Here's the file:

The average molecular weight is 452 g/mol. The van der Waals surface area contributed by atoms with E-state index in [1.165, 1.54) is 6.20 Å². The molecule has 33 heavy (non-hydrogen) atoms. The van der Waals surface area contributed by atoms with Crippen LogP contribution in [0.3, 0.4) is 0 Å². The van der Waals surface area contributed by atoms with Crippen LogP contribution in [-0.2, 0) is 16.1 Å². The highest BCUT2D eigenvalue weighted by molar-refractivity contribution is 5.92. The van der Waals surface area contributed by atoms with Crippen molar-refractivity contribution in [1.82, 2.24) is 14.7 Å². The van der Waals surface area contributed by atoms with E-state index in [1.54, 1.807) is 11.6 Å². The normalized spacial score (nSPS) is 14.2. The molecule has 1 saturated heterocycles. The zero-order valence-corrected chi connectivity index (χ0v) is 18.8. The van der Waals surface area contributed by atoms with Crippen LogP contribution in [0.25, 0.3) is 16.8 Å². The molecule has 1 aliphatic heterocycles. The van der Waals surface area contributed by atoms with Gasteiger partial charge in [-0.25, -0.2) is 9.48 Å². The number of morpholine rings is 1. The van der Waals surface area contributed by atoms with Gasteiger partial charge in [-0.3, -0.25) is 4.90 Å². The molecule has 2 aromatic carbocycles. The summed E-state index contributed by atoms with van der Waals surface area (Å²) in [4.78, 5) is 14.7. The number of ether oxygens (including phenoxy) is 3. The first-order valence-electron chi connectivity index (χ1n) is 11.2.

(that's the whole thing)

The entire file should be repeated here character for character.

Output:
The average molecular weight is 452 g/mol. The van der Waals surface area contributed by atoms with E-state index in [1.165, 1.54) is 6.20 Å². The molecule has 33 heavy (non-hydrogen) atoms. The van der Waals surface area contributed by atoms with Crippen LogP contribution in [0.3, 0.4) is 0 Å². The van der Waals surface area contributed by atoms with Crippen LogP contribution in [-0.2, 0) is 16.1 Å². The highest BCUT2D eigenvalue weighted by molar-refractivity contribution is 5.92. The van der Waals surface area contributed by atoms with Crippen molar-refractivity contribution in [1.82, 2.24) is 14.7 Å². The van der Waals surface area contributed by atoms with E-state index in [1.54, 1.807) is 11.6 Å². The normalized spacial score (nSPS) is 14.2. The molecule has 1 saturated heterocycles. The zero-order valence-corrected chi connectivity index (χ0v) is 18.8. The van der Waals surface area contributed by atoms with Crippen LogP contribution in [0.25, 0.3) is 16.8 Å². The molecule has 1 aliphatic heterocycles. The van der Waals surface area contributed by atoms with Gasteiger partial charge in [-0.25, -0.2) is 9.48 Å². The number of morpholine rings is 1. The van der Waals surface area contributed by atoms with Gasteiger partial charge in [-0.3, -0.25) is 4.90 Å². The molecule has 2 aromatic carbocycles. The summed E-state index contributed by atoms with van der Waals surface area (Å²) in [4.78, 5) is 14.7. The number of ether oxygens (including phenoxy) is 3. The first-order valence-electron chi connectivity index (χ1n) is 11.2.